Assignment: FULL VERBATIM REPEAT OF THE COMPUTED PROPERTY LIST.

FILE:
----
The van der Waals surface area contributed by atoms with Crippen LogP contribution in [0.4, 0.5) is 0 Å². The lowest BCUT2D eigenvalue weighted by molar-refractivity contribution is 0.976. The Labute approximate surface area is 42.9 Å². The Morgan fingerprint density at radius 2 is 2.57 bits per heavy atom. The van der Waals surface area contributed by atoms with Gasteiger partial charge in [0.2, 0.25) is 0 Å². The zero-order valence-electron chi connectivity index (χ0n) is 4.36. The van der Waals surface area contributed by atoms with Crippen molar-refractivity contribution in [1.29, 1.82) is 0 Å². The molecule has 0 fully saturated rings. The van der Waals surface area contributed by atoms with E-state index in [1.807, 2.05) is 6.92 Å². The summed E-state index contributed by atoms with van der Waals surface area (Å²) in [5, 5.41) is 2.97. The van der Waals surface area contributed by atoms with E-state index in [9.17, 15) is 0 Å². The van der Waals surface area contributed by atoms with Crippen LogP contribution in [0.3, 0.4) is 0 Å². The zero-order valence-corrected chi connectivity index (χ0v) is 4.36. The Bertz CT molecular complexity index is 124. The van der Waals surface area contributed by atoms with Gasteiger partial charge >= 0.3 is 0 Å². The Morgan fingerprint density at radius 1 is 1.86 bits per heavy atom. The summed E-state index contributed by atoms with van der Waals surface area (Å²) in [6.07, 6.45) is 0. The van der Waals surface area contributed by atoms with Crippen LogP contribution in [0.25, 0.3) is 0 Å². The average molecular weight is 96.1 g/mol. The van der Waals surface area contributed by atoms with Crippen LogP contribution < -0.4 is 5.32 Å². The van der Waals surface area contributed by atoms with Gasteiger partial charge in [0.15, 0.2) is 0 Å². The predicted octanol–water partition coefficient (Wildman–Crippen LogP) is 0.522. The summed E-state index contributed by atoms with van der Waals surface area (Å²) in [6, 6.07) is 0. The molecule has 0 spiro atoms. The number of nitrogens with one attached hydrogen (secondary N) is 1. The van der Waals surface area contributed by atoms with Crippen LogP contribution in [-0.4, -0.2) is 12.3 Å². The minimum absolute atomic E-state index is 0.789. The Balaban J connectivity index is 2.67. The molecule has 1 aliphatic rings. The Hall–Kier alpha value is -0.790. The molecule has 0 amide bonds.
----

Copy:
The van der Waals surface area contributed by atoms with Crippen LogP contribution in [0.4, 0.5) is 0 Å². The lowest BCUT2D eigenvalue weighted by molar-refractivity contribution is 0.976. The Labute approximate surface area is 42.9 Å². The Morgan fingerprint density at radius 2 is 2.57 bits per heavy atom. The van der Waals surface area contributed by atoms with Gasteiger partial charge in [0.2, 0.25) is 0 Å². The zero-order valence-electron chi connectivity index (χ0n) is 4.36. The van der Waals surface area contributed by atoms with Crippen molar-refractivity contribution in [1.29, 1.82) is 0 Å². The molecule has 0 fully saturated rings. The van der Waals surface area contributed by atoms with E-state index in [1.807, 2.05) is 6.92 Å². The summed E-state index contributed by atoms with van der Waals surface area (Å²) in [5, 5.41) is 2.97. The van der Waals surface area contributed by atoms with E-state index in [9.17, 15) is 0 Å². The van der Waals surface area contributed by atoms with Crippen LogP contribution in [0.3, 0.4) is 0 Å². The zero-order valence-corrected chi connectivity index (χ0v) is 4.36. The Bertz CT molecular complexity index is 124. The van der Waals surface area contributed by atoms with Gasteiger partial charge >= 0.3 is 0 Å². The Morgan fingerprint density at radius 1 is 1.86 bits per heavy atom. The summed E-state index contributed by atoms with van der Waals surface area (Å²) in [6.07, 6.45) is 0. The van der Waals surface area contributed by atoms with Crippen LogP contribution in [0.25, 0.3) is 0 Å². The average molecular weight is 96.1 g/mol. The van der Waals surface area contributed by atoms with Crippen LogP contribution < -0.4 is 5.32 Å². The van der Waals surface area contributed by atoms with Gasteiger partial charge in [0.15, 0.2) is 0 Å². The predicted octanol–water partition coefficient (Wildman–Crippen LogP) is 0.522. The summed E-state index contributed by atoms with van der Waals surface area (Å²) in [6, 6.07) is 0. The molecule has 0 spiro atoms. The number of nitrogens with one attached hydrogen (secondary N) is 1. The van der Waals surface area contributed by atoms with Crippen LogP contribution in [-0.4, -0.2) is 12.3 Å². The minimum absolute atomic E-state index is 0.789. The Balaban J connectivity index is 2.67. The molecule has 1 aliphatic rings. The Hall–Kier alpha value is -0.790. The molecule has 0 amide bonds.